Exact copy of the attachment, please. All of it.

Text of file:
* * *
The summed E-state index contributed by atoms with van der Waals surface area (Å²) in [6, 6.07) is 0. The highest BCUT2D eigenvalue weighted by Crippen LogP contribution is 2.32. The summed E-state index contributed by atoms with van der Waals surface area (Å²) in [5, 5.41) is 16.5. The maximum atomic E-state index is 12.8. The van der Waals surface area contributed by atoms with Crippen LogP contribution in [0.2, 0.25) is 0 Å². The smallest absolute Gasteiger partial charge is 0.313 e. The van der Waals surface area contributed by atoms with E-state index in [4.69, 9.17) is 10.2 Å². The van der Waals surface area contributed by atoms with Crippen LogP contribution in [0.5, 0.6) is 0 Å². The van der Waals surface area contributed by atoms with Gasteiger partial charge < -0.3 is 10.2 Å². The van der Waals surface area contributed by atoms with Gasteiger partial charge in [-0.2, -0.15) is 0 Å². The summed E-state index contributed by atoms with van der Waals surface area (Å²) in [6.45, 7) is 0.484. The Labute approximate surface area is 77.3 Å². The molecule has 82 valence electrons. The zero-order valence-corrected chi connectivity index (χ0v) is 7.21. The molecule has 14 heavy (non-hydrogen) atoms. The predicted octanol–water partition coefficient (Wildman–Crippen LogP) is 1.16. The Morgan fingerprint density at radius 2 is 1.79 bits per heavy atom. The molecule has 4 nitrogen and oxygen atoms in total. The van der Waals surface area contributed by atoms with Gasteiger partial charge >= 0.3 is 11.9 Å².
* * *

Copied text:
The summed E-state index contributed by atoms with van der Waals surface area (Å²) in [6, 6.07) is 0. The highest BCUT2D eigenvalue weighted by Crippen LogP contribution is 2.32. The summed E-state index contributed by atoms with van der Waals surface area (Å²) in [5, 5.41) is 16.5. The maximum atomic E-state index is 12.8. The van der Waals surface area contributed by atoms with Crippen LogP contribution in [0.2, 0.25) is 0 Å². The smallest absolute Gasteiger partial charge is 0.313 e. The van der Waals surface area contributed by atoms with E-state index in [4.69, 9.17) is 10.2 Å². The van der Waals surface area contributed by atoms with Crippen LogP contribution in [0.5, 0.6) is 0 Å². The van der Waals surface area contributed by atoms with Gasteiger partial charge < -0.3 is 10.2 Å². The van der Waals surface area contributed by atoms with Gasteiger partial charge in [-0.2, -0.15) is 0 Å². The summed E-state index contributed by atoms with van der Waals surface area (Å²) in [6.45, 7) is 0.484. The Labute approximate surface area is 77.3 Å². The molecule has 82 valence electrons. The zero-order valence-corrected chi connectivity index (χ0v) is 7.21. The molecule has 14 heavy (non-hydrogen) atoms. The predicted octanol–water partition coefficient (Wildman–Crippen LogP) is 1.16. The Morgan fingerprint density at radius 2 is 1.79 bits per heavy atom. The molecule has 4 nitrogen and oxygen atoms in total. The van der Waals surface area contributed by atoms with Gasteiger partial charge >= 0.3 is 11.9 Å².